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1.  Familial Poland anomaly. 
Journal of Medical Genetics  1982;19(4):293-296.
The Poland anomaly is usually a non-genetic malformation syndrome. This paper reports two second cousins who both had a typical left sided Poland anomaly, and this constitutes the first recorded case of this condition affecting more than one member of a family. Despite this, for the purposes of genetic counselling, the Poland anomaly can be regarded as a sporadic condition with an extremely low recurrence risk.
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PMCID: PMC1048897  PMID: 6288948
2.  Phenotypic variation and detection of carrier status in the partial androgen insensitivity syndrome. 
Archives of Disease in Childhood  1993;68(4):453-457.
The partial androgen insensitivity syndrome occurs in 46,XY subjects with phenotypes ranging from perineoscrotal hypospadias with cryptorchidism and micropenis (mild undervirilisation) to clitoromegaly and partial labial fusion (marked undervirilisation). Within an affected family, wide variation in the degree of genital ambiguity between individuals can be seen. Two cousins of a previously reported subject who had severe genital ambiguity and partial androgen insensitivity were investigated. Neither of the cousins had genital abnormalities as marked as the index case, who also had qualitatively abnormal androgen binding and two mutations of the androgen receptor gene. Despite marked phenotypic differences between the index case and his cousins, similar androgen binding and the same androgen receptor mutations were shown in the cousins. Furthermore, one of the androgen receptor gene mutations has been shown in the mother and sister of one of the boys indicating that they are carriers. Thus phenotypic variation in families affected by partial androgen insensitivity is dependent on factors other than abnormalities of the androgen receptor gene alone. Although carrier status in partial androgen insensitivity can be determined, the severity of genital abnormalities in an affected offspring cannot be reliably predicted.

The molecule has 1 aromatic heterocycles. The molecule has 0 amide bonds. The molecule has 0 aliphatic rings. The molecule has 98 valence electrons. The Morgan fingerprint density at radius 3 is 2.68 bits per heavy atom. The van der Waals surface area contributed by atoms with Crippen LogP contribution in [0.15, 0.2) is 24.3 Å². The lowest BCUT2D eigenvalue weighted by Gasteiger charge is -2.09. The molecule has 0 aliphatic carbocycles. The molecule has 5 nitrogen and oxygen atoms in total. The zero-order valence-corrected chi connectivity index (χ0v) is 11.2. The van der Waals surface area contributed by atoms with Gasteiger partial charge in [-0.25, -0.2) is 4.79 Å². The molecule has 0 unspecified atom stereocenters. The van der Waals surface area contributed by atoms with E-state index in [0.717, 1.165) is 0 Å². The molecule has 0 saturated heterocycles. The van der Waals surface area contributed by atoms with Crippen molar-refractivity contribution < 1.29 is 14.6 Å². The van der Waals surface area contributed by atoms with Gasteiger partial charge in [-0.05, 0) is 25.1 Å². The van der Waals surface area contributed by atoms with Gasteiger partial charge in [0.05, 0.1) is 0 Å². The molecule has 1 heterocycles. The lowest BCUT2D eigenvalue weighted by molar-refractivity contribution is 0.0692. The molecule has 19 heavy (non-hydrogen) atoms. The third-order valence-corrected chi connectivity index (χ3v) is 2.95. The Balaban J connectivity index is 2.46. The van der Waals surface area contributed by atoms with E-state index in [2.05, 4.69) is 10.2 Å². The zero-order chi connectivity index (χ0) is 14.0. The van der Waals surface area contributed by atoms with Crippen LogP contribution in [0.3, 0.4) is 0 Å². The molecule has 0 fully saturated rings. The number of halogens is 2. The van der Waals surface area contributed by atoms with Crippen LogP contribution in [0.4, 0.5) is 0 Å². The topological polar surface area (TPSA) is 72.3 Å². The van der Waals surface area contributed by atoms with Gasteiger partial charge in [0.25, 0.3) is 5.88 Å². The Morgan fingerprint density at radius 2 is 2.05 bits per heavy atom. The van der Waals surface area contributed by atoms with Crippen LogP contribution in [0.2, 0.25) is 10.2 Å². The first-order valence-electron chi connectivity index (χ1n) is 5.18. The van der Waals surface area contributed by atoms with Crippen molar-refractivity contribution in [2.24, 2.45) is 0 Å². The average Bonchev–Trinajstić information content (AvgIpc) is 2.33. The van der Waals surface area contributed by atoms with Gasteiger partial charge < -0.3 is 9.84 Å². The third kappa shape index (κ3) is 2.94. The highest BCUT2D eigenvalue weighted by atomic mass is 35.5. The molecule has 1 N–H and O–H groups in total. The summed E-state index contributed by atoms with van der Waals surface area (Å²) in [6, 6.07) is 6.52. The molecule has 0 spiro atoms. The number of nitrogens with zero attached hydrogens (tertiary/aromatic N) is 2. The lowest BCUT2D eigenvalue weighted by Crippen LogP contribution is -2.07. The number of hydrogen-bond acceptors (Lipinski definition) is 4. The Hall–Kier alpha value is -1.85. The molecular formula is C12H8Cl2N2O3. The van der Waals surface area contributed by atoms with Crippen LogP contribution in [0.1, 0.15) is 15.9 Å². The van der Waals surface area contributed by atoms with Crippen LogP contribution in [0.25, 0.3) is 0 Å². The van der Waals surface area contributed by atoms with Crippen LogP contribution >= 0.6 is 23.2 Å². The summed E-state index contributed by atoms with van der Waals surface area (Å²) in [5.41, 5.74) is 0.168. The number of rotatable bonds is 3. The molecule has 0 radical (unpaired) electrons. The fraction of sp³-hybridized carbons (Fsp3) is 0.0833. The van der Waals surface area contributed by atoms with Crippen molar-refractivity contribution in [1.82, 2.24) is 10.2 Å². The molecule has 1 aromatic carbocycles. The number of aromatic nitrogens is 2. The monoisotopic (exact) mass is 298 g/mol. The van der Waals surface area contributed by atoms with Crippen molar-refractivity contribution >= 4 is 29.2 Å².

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PMCID: PMC1029262  PMID: 8099270
3.  Discordant, non-syndromic, congenital diaphragmatic defects in sibs. 
Journal of Medical Genetics  1989;26(12):781-782.
We report an Arab sibship of two brothers with non-syndromic, congenital diaphragmatic defects (CDD). The first had an extensive, left, Bochdalek-type hernia and the second hemidiaphragmatic agenesis; these were verified by surgical exploration and necropsy respectively. The parents are healthy second cousins. Other reported discordant cases of CDD are briefly reviewed.
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PMCID: PMC1015762  PMID: 2614799
4.  Cone-rod congenital amaurosis associated with congenital hypertrichosis: an autosomal recessive condition. 
Journal of Medical Genetics  1989;26(8):504-510.
Two female cousins were found to be affected with severe retinal dystrophy characterised by visual impairment from birth and profound photophobia in the absence of night blindness. Minimal fundus changes with a small foveal atrophy in the older cousin and slight macular pigment epithelial changes suggestive of early bull's eye appearance in the younger were detected, indicative of a cone-rod type of congenital amaurosis. This was associated with trichomegaly, bushy eyebrows with synophyrys, and excessive facial and body hair (including hypertrophied circumareolar hair on the breasts of the older cousin). The mode of inheritance appears to be autosomal recessive.
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PMCID: PMC1015672  PMID: 2769722
5.  Bilateral absence of the kidneys and ureters. Three cases reported in one family. 
Journal of Medical Genetics  1977;14(3):205-209.
Three infant boys with bilateral absence of the kidneys and hypoplasia of the lungs are described. Two of the infants were brothers and the third was a first cousin. They were born to 2 sisters whose husbancs were unrelated to their wives and to each other. None of the parents had renal problems. The occurrence of this syndrome in 2 male sibs is suggestive of an autosomal recessive inheritance pattern which has been previously described. An additional male first cousin born to the mother's sister is sugesstive of sex-linked inheritance for this particular family, an inheritance pattern not previously described.